Protecting the world’s frogs

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Protecting the world’s frogs

Professor Ross Alford

School Of Marine and Tropical Biology

It was a researcher’s dream and simultaneously an ecological nightmare. Professor Ross Alford, of JCU in Townsville, began studying the ecology of tadpoles and frogs in the Wet Tropics rainforests in the 1980s. In the early 1990s, frog populations in the region began disappearing virtually before his eyes, specifically in high elevation areas of the wet tropics. Those events dictated the direction of his research for the next 15 years and still do today.

A life’s work

Professor Alford has always been most interested in the behaviour, physiology, and ecology of amphibians and reptiles. As a student at the University of Florida where he obtained his undergraduate and Masters degrees, a colleague pointed him in the direction of tadpoles. She suggested their natural mesocosms offered excellent research accessibility and opportunities.

His Masters’ and PhD research became focused on the ecology and behaviour of tadpoles and how they fit into freshwater ecosystems.

He completed his PhD at Duke University in North Carolina, studying with a world expert in tadpole and frog ecology. When a position became available at JCU in 1986 he saw an opportunity to concentrate on a location and an area of research that at the time were largely unexplored.

Research breakthrough

The decimation of frog populations in Townsville and in other wet tropics areas around the world was the catalyst for a major body of work for Professor Alford and his PhD students that has become increasingly focused since the reason for the frog population decline – chytridiomycosis, caused by the amphibian chytrid skin fungus, Batrachochytrium dendrobatidis (Bd) - was finally discovered in 1998. “My research used to be on how animals interact with each other. Now it’s on how this pathogen interacts with frogs,” Professor Alford says.

His research focus on this particular interaction between host and pathogen led him into the field and to the understanding that higher elevations and lower temperature were crucial to the pathogen’s success, and critically, that frogs did possess defence mechanisms to combat Bd. This knowledge has in turn led to further research on the immune system of frogs, specifically the anti-microbial properties of their skin secretions, some of the most complex to be found in the animal kingdom.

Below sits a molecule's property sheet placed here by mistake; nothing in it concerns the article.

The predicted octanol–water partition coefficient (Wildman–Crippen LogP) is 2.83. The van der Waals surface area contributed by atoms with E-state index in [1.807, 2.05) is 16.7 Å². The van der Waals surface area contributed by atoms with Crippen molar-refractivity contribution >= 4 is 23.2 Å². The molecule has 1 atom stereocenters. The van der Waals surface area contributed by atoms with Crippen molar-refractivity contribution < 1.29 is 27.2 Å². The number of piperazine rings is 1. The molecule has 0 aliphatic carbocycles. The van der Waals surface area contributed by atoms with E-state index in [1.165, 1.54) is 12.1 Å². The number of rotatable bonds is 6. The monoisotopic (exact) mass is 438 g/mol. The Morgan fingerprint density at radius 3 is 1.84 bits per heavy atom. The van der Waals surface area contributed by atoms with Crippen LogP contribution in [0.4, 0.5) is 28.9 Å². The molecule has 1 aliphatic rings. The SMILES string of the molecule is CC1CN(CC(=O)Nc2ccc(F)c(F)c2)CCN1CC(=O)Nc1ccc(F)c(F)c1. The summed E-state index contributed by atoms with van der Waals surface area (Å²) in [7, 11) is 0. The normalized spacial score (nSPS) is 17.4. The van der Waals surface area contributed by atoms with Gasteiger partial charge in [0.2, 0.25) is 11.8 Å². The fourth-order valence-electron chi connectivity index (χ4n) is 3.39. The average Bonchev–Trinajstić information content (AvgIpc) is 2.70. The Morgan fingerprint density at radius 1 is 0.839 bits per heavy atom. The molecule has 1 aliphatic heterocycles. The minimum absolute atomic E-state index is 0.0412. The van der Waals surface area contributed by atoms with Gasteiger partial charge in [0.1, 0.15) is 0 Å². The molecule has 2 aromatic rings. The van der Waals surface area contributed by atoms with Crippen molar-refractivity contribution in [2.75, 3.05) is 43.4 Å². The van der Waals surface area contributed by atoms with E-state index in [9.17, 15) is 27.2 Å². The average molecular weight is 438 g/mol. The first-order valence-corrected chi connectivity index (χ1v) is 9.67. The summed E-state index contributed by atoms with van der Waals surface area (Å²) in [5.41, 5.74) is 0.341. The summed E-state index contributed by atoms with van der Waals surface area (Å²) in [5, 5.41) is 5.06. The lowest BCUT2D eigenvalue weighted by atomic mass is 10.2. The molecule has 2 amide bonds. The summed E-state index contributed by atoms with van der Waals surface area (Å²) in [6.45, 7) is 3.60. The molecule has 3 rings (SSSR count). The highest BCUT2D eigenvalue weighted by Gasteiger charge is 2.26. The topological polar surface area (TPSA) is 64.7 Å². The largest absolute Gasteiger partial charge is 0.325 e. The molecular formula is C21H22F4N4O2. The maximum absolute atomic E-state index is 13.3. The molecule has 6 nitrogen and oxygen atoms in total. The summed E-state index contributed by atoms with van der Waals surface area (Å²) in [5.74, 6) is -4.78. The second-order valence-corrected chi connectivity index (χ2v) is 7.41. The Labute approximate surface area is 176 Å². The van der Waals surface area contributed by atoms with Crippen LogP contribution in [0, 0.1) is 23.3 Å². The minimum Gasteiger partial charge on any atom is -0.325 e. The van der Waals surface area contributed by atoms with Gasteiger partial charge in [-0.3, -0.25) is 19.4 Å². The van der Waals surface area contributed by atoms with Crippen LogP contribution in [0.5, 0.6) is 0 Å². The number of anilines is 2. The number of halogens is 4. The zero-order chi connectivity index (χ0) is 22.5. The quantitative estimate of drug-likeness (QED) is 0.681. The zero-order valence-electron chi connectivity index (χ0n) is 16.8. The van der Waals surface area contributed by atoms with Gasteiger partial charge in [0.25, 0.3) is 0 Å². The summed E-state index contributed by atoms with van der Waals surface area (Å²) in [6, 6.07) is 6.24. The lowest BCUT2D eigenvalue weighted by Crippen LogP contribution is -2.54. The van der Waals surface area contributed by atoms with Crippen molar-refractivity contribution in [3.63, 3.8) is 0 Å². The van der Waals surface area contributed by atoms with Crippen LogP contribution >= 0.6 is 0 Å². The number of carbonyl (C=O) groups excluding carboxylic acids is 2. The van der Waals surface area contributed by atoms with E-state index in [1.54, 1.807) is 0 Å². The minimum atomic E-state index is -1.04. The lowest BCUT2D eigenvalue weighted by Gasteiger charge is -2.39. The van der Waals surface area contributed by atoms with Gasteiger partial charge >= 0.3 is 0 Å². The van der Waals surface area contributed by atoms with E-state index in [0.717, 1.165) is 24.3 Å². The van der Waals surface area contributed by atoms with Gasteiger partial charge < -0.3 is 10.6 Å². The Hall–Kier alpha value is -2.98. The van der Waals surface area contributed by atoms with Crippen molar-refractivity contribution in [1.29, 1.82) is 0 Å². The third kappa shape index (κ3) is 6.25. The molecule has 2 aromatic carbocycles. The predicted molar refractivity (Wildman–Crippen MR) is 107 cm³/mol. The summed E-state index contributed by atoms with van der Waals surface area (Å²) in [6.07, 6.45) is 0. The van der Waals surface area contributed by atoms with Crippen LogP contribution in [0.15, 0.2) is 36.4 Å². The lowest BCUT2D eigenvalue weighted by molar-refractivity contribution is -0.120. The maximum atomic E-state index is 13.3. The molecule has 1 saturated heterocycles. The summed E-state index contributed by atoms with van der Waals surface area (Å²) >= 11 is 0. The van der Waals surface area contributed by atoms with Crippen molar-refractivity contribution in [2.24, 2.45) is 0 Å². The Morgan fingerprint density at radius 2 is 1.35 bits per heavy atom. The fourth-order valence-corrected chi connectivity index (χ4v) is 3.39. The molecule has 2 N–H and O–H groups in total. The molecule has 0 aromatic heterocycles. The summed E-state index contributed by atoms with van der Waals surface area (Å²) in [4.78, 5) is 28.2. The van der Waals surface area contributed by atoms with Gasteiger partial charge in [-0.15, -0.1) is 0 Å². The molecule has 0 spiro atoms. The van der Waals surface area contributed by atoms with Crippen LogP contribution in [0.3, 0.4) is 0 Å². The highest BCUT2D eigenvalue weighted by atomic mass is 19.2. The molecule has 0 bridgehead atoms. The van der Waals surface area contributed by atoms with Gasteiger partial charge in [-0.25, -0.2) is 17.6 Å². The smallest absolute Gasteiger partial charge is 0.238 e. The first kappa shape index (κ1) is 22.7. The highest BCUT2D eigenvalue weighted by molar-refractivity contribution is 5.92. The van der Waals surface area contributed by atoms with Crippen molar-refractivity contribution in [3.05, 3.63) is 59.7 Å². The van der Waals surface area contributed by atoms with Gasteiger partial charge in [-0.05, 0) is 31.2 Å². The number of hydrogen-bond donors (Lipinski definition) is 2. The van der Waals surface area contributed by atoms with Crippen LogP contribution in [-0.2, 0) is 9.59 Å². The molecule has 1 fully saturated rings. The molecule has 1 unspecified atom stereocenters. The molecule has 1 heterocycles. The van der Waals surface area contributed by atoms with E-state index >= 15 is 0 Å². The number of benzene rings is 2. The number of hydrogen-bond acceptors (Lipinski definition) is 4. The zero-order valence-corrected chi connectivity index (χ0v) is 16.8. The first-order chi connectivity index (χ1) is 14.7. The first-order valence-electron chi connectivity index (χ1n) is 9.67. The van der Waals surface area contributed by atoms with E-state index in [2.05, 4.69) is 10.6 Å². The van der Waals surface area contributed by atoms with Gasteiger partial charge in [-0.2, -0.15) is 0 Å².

Micro fighters

“In my most recent collaboration we found that some of the many micro-organisms occurring on amphibian skins fight Bd,” he says.

“The idea that they can inhibit the growth of Bd was really exciting to me. That means it might be possible to manipulate bacteria in the field to protect frogs. Bd has spread in a short period of time and is probably going to go everywhere it isn’t already. Until this was discovered there wasn’t a lot you could do about it.”

Global problem

The international scale of the chytridiomycosis problem has ensured a constant flow of cross-disciplinary and collaborative research for Professor Alford, including forming the JCU Amphibian Disease Ecology Group and working with many international key researchers in the fields of marine and tropical biology, public health, tropical medicine and veterinary science.

“I’ve come quite a long way from doing ecological experiments on tadpoles to this fairly complicated stuff with bacteria and molecular biology,” Professor Alford says, and he believes the opportunities for PhD students are equally challenging.

“There are opportunities to do really interesting basic research in areas that haven’t really been investigated before that may also have practical benefits in helping to conserve frogs.”